Brees is 22 of 28 passing for 192 yards and a 131 quarterback rating.

About that fifth-round draft pick ...

(Update, 11:13 third quarter)

Matt Gay’s 55-yard field goal on the first possession of the second half was impressive, and enough to keep Tampa Bay within range.

It’s also worth taking a second to make note of Gay’s success:

The rookie kicker has made 15 of 16 field-goal attempts since that fateful and decisive miss at the end of the Bucs’ 32-31 loss to the New York Giants on Sept. 22.

Bookmark the last possession of the first half

(Updated, halftime)

If the Bucs come up a little short, that last drive will have been very costly.

Dominated thoroughly for most of two quarters, the Bucs got the ball near midfield 1:43 before intermission and managed to get into field-goal position. In the process, we even discovered Jameis Winston is ambidextrous.

Alas, there would be no field-goal attempt.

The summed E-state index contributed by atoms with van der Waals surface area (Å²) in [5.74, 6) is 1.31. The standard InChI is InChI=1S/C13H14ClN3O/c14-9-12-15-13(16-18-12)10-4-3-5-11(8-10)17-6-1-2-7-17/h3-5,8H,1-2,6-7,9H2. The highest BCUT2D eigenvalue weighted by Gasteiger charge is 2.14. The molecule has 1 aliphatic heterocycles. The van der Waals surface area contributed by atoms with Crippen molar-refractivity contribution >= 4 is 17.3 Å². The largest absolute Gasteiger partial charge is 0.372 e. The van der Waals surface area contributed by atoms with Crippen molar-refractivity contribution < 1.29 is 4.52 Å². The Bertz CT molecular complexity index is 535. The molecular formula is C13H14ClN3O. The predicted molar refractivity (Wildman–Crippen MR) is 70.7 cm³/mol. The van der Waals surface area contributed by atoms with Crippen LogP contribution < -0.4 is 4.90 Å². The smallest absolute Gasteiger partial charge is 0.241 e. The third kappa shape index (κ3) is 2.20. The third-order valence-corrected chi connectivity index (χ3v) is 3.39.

Winston tried to force the ball to a well-covered Chris Godwin and threw it right to Saints linebacker Kiko Alonso, who couldn’t catch it. But Saints safety Von Bell could, grabbing the tipped ball at New Orleans 16.

It was Winston’s second interception of the game, and this one definitely was his doing. Worth noting: The Bucs have lost 16 of the 20 games in which opponents have intercepted Winston twice or more times.

We have a Scotty Miller sighting

(Update, 3:34 second quarter)

Miller, the Bucs rookie receiver from Bowling Green, beat Chauncey Gardner-Johnson deep on a play that was originally ruled a touchdown, which would have been the first of Miller’s NFL career. Upon review, Miller’s catch for 48 yards gave the Bucs a first-and-goal at the 1.

It was eventful from there. Winston’s first-down pass was incomplete to Chris Godwin.

On second down, he bobbled a snap that was either early or quick. Whatever, Winston recovered and threw a 6-yard touchdown pass to Peyton Barber.

A lopsided first half

The Saints have run 25 plays in Bucs territory.

The Bucs have run 10 plays for 11 yards.